Saint Thomas Aquinas and last supper
Question from cliff on 05-04-2001:

Dear Fr. Echert, great job, I have noticed a couple of times you have commented on judas not recieving the lord at the last supper but I think Saint Thomas Aquinas believed that Judas did receive the Lord at the last supper,as written in the summna. Am i wrong and is this a personnal opinion that we are allowed to believe he did or he didn't? God bless, father

Answer by Fr. John Echert on 05-06-2001:

Combining texts from the Gospel of St. John and that of the Synoptic Gospels (Mt, Mk, Lk), there is reason to believe that Judas may not have been present at the time that our Lord blessed and broke the Bread which was His own Body, the Eucharist. We read in the Gospel of St. John:

13:21 When Jesus had thus spoken, he was troubled in spirit, and testified, "Truly, truly, I say to you, one of you will betray me." 13:22 The disciples looked at one another, uncertain of whom he spoke. 13:23 One of his disciples, whom Jesus loved, was lying close to the breast of Jesus; 13:24 so Simon Peter beckoned to him and said, "Tell us who it is of whom he speaks." 13:25 So lying thus, close to the breast of Jesus, he said to him, "Lord, who is it?" 13:26 Jesus answered, "It is he to whom I shall give this morsel when I have dipped it." So when he had dipped the morsel, he gave it to Judas, the son of Simon Iscariot. 13:27 Then after the morsel, Satan entered into him. Jesus said to him, "What you are going to do, do quickly." 13:28 Now no one at the table knew why he said this to him. 13:29 Some thought that, because Judas had the money box, Jesus was telling him, "Buy what we need for the feast"; or, that he should give something to the poor. 13:30 So, after receiving the morsel, he immediately went out; and it was night.

In the Gospel of St. Mark we read:

26:20 When it was evening, he sat at table with the twelve disciples; 26:21 and as they were eating, he said, "Truly, I say to you, one of you will betray me." 26:22 And they were very sorrowful, and began to say to him one after another, "Is it I, Lord?" 26:23 He answered, "He who has dipped his hand in the dish with me, will betray me. 26:24 The Son of man goes as it is written of him, but woe to that man by whom the Son of man is betrayed! It would have been better for that man if he had not been born." 26:25 Judas, who betrayed him, said, "Is it I, Master?" He said to him, "You have said so." 26:26 Now as they were eating, Jesus took bread, and blessed, and broke it, and gave it to the disciples and said, "Take, eat; this is my body."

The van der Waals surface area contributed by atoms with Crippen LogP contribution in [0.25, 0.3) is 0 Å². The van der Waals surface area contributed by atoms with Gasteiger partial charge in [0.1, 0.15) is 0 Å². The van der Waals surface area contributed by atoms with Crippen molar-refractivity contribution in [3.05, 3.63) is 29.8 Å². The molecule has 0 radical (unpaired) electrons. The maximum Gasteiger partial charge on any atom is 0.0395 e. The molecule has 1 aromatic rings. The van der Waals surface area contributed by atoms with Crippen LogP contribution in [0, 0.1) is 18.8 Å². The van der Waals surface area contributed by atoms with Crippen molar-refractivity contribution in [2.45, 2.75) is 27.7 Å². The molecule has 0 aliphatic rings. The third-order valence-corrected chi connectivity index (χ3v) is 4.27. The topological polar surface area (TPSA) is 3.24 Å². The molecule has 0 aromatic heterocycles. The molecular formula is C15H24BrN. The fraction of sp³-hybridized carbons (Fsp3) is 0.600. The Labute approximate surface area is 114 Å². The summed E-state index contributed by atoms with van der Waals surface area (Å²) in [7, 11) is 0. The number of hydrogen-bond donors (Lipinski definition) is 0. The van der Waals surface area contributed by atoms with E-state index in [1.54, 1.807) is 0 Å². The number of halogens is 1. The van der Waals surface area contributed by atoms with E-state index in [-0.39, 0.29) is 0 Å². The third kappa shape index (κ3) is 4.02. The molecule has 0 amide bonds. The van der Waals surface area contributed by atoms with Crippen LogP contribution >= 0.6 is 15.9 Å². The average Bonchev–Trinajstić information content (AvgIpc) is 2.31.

The Gospel of St. John indicates that after having received the dipped morsel from the Lord, Satan entered Judas and he IMMEDIATELY left the company of our Lord and apostles. The Gospel of St. Mark makes it clear that only after the dipping episode did our Lord then offer the blessed Bread and Cup which is the Eucharist. So a comparison of the texts of these two Gospels (and that of St. Matthew as well) seems to suggest that Judas was not present for the sharing of the First Eucharist itself, and who can imagine a more unworthy vessel of reception for Holy Communion? And so we see a solid basis and case in point for the insistence of the Church--and St. Paul in his letter to the Corinthians--that a Christian be properly disposed and worthy by the presence of grace in order to receive the Most Holy Eucharist.

On the other hand, following in the footsteps of St. Augustine, St. Thomas Aquinas takes the position that Judas did participate in the Eucharistic offering itself. As we read from the Summa Theologica (Question 81, Article 2):

OBJ 1: It seems that Christ did not give His body to Judas. Because, as we read (Matthew 26:29), our Lord, after giving His body and blood to the disciples, said to them: "I will not drink from henceforth of this fruit of the vine, until that day when I shall drink it with you new in the kingdom of My Father." From this it appears that those to whom He had given His body and blood were to drink of it again with Him. But Judas did not drink of it afterwards with Him. Therefore he did not receive Christ's body and blood with the other disciples.